Health Committee welcomed Shafia Monroe to our August Meeting to Discuss Black Mother and Infant Health

For decades, research has clearly shown that Black infants are more than twice as likely to die during birth than White infants;  Black mothers are 3-4 times more likely to die from pregnancy-related causes than White mothers. Higher education and income do not protect black women from these outcomes as demonstrated by Serena Williams’ recently publicized story of almost dying following the birth of her child.  These disparities in birth and pregnancy outcomes for black women are a public health crisis. The disparities of poorer birth outcomes has worsened and been linked to the cumulative effects of systemic racism on black women, systemic racism within our healthcare system, inadequate access to healthcare services and lack of education about pregnancy and birth in some communities.  The Portland NAACP Health committee has decided to partner with organizations that are focused on improving the health of black mothers and infants here in Oregon. And as a first step, we invited the internationally renowned Shafia Monroe to speak with us.

Shafia Monroe, DEM, CPT, MPH, President of Shafia Monroe Consulting (SMC), spoke with the Health Committee on August 9 during our monthly committee meeting.  She shared timely and relevant information about the status of Black infant and maternal health in Oregon, and the SMC mission. One of Shafia’s mottos is “Black Lives Matter at Birth” and she has been working to improve the health of black mothers and babies since the 1970’s.  Shafia worked as a midwife in her native Boston and co-founded the Traditional Childbearing Group (TCG) in 1978. The TCG taught low-cost birthing classes, delivered babies, and worked to change birth policies in the Boston area. In 1991, Shafia moved to Portland and continued her work with maternal health including founding the International Center for Traditional Childbearing (ICTC).  The ICTC continues its work today as advocates for improving birth outcomes and increasing the number of midwives and doulas of color in the United States, Columbia, Jamaica, Ghana, Trinidad, and Sierra Leone as well as other countries.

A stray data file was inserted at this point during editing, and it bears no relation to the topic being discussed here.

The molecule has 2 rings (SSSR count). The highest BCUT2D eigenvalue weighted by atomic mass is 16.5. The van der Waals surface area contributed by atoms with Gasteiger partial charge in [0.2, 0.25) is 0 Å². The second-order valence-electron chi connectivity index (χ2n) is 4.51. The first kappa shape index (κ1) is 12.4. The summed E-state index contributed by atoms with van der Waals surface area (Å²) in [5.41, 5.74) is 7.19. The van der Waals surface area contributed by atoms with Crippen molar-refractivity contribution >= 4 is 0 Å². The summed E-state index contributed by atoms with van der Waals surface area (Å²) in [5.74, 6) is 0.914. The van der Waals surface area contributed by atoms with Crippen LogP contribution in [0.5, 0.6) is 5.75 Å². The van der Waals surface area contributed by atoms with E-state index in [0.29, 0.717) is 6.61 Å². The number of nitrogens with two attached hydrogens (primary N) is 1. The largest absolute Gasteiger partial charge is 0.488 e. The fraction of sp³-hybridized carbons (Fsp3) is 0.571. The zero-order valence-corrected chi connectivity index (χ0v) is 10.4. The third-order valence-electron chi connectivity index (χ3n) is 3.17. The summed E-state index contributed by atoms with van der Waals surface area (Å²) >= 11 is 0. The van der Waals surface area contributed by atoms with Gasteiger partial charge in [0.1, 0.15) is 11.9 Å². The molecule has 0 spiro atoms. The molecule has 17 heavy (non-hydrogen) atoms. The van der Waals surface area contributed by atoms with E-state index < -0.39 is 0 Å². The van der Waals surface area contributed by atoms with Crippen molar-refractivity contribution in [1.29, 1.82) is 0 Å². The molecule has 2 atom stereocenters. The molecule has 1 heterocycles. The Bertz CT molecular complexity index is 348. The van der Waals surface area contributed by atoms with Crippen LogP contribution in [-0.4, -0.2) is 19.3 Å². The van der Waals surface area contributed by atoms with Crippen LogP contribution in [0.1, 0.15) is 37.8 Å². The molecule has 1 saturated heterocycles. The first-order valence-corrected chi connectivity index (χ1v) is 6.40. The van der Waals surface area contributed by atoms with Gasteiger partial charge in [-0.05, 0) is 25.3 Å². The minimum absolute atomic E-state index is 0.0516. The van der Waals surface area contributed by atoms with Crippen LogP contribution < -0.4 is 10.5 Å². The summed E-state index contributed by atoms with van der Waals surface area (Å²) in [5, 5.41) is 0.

In Oregon, under Shafia’s leadership, the ICTC was able to get the State of Oregon to recognize the use of doulas to improve birth outcomes in underserved communities.  This effort has led to doulas in Oregon now qualifying for Medicaid reimbursement. Shafia has retired as leader of ICTC and is working as the President of Shafia Monroe Consulting. She is also a founder member of the Oregon Doula Association and President of Doula Ready, LLC. She is a master trainer of doulas and spoke with us about the important role a doula can play in improving the health outcomes for mothers and babies.  

A goal of SMC is to increase the number of Black doulas to reduce infant and maternal mortality, increase breastfeeding rates and build healthy families. Doulas work with mothers during pregnancy, labor, birth, and into motherhood providing emotional and physical support.  For Black mothers, and particularly those who don’t have adequate support from family or friends, a doula can serve a crucial role in helping foster healthy and positive outcomes for both mother and baby. There aren’t enough doulas of color to serve women of color in Oregon and SMC would like to change that.  

Along with increasing the number of Black doulas and doulas of color, SMC strives to amplify the issue of poor birth outcomes in Black women and educate the Black community on how to improve mother and infant health.   Our Health committee plans to partner with SMC to help reach these goals. Stay tuned for more information about the NAACP efforts. You can find more information about SMC and more information about Black infant and Maternal health in Oregon by visiting

Doula training is offered quarterly in Portland, Oregon and costs $800 for the 30 hour course. More information can be found at or the link to the next doula training starting in September.